2018 - 2019 WINTER OUTLOOK
Good Monday Morning. It is time for the much anticipated Winter Outlook. Without further stalling here we go!
Starting off with the headlines....
1) Near normal temperatures are expected this Winter Season.
2) Above normal precipitation is expected this season
3) Winter could have an early start
4) There is a risk of ice storms this winter across the entire coverage area.
5) Signs that a positive Pacific North American Oscillation will develop early Winter.
6) Weak El Nino is expected to develop
7) Sea surface temperatures in the Gulf of Mexico and Atlantic are above normal.
Number 1. Temperatures across our forecast area are likely to see large fluctuations. This means temps one week could be cold but the next week we may be in short sleeves. By the time Meteorological Winter ends March 1st the overall average temp for the three month period will be near normal. For the 20 year period 1991 - 2011 here are the average Meteorological Winter (December 1st - February 28/29th) temps from around the area....
(Some Counties Don't Report)
Hickory Regional: 41.4 degrees
Lenoir: 39.9 degrees
Lincolnton: 41.9 degrees
Marion: 39.7 degrees
Morganton: (Broughton Hospital Location): 39.9 degrees
Number 2, 4, 6, and 7: Above Normal Precipitation is expected across the forecast area. This is due to a weak El Nino that is forecast to develop. El Nino years mean that the waters in the Pacific Ocean, along the Equator, are running warmer than normal. This usually means a more amplified and moist southern jet stream that we like to call The Pineapple Express. Why, well because transports energy and moisture from the land of pineapples, Hawaii. As the swings in temperatures continue, expect a real battleground to setup between air masses. Moisture is expected to surge North from the Gulf of Mexico time and time again through at least the first half of Meteorological Winter. This means there will be plenty of moisture for that battleground to tap. I believe that this could be a fun winter for snow lovers. It could be a destructive winter too for power crews because I think a lot of the snows we get this winter will yield a higher moisture content. Heavy wet snows accumulate to trees and power lines and if enough falls at one time then big issues can quickly arise. I however keep the mountains in an average forecast for snow this winter because I think the winter weather events this season will primarily come from the south and east. Now that doesn't mean the foothills get more snow than the mountains, their yearly snowfall average is much higher than the foothills. It just means that the foothills will stand an equal opportunity to see higher precipitation totals.
Unfortunately I also believe that a major ice storm is possible this season. We haven't had a huge crippling ice storm across the region since 2004 and lets hope that doesn't change this year. It appears that high pressure will set up across the Northeast United States this season and drive that shallow and dense colder air down the eastern side of the Appalachians for extended amounts of time. When we see those high pressure ridges to the north set up we like them to be transient across the Northeast and out to sea. When they are their shot of sustaining sub-freezing air is usually short lived. This year there could be a couple of times when this high over the Northeast gets locked into place, delivering a sustainable sub-freezing air mass to the region. Then with the higher than normal precipitation amounts expected, one has to believe that there is a good chance the two systems could impact the area at the same time creating a icy mess.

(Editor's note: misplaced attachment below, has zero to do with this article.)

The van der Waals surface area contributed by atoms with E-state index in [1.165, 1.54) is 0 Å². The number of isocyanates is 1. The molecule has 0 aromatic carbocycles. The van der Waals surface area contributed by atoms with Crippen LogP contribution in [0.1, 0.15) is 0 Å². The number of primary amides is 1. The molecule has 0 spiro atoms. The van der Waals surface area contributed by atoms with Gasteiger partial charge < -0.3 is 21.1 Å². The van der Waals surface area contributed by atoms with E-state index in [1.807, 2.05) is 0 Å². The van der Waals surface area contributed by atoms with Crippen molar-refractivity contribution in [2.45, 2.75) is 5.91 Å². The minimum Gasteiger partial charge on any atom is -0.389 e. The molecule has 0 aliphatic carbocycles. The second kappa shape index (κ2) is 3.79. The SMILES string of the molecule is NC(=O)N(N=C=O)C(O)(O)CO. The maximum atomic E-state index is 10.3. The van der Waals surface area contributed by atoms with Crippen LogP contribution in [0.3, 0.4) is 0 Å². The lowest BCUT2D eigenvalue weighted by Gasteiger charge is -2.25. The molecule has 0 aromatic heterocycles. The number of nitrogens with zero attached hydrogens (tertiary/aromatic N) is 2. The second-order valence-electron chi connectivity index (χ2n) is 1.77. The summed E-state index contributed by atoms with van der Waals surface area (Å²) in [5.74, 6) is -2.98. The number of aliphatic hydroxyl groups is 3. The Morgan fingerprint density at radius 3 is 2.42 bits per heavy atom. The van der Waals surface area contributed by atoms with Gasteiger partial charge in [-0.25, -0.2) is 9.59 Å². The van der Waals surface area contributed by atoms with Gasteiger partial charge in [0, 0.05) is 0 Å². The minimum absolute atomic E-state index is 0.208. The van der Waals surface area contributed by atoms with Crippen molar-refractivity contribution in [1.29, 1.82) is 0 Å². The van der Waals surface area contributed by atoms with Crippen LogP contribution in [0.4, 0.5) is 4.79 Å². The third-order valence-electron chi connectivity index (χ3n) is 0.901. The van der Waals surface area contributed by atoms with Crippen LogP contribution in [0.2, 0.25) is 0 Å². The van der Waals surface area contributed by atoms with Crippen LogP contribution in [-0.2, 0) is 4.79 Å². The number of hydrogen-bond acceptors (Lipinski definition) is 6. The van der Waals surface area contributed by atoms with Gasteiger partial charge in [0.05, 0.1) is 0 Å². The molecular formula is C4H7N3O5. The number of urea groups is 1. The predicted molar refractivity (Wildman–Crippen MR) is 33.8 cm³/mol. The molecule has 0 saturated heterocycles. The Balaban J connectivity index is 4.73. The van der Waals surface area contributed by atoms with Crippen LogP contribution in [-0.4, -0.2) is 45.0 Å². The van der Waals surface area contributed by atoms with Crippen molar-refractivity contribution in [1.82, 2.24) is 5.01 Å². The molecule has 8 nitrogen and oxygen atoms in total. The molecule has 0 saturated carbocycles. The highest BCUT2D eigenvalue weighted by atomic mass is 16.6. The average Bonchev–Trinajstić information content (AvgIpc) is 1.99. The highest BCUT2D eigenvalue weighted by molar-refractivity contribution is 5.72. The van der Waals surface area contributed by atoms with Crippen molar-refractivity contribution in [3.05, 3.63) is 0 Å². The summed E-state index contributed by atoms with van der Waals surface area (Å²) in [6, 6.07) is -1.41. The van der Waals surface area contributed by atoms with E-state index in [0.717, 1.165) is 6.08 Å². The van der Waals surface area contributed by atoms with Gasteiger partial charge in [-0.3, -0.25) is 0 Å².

5) Oscillations around the earth drive weather patterns. There are several we watch in the US. The biggest are the Arctic Oscillation (AO), North Atlantic Oscillation (NAO), Pacific North American Teleconnection PNA, and the El Nino Southern Oscillation (ENSO). I personally like to watch the Madden-Julian Oscillation too.
Now these oscillations can be very tricky to predict even two weeks out but I like to watch for patterns that develop in the models guidance. One of which is what drives the Pacific North American Oscillation during early and sometimes late Winter, The Western Pacific Typhoon Season. To date there have been 32 named systems. Now the number of systems is only one part of this equation, but how much latitude these storms gain once is another part of it. The Pacific North American is influenced a lot by the ENSO. When the PNA is positive it directly impacts weather over the Southeast United States. When the PNA is positive pieces of energy are pushed out into the Southeastern US and these can become high impact weather systems for our area. When positive it also dislodges the cold air from Siberia down into the Southeastern United States.
I see signs that the PNA could be positive a lot during the first part of Winter but it is something we will have to watch and forecast down the road.
In summary we believe that this could be a winter for the ages across our forecast area. We expect that multiple systems will meet up with sub-freezing air to produce snow and ice storm(s) across the area. We also believe that there will be large temperature fluctuations in our area. This could allow rounds of severe weather and flash flooding threats to continue deep into the Winter Season. Remember those hurricane kits you put together ahead of Florence? Now is a great time to change out perishables and dump any unused water out. Making a plan well ahead of time could cause you a lot less panic come time to react.
Thanks for reading and I will be glad to take any questions you may have. Also, thank you for joining the new Foothills Weather Network!
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Graphics: (2018-2019 Winter Snowfall Forecast on Snowman's Posterboard)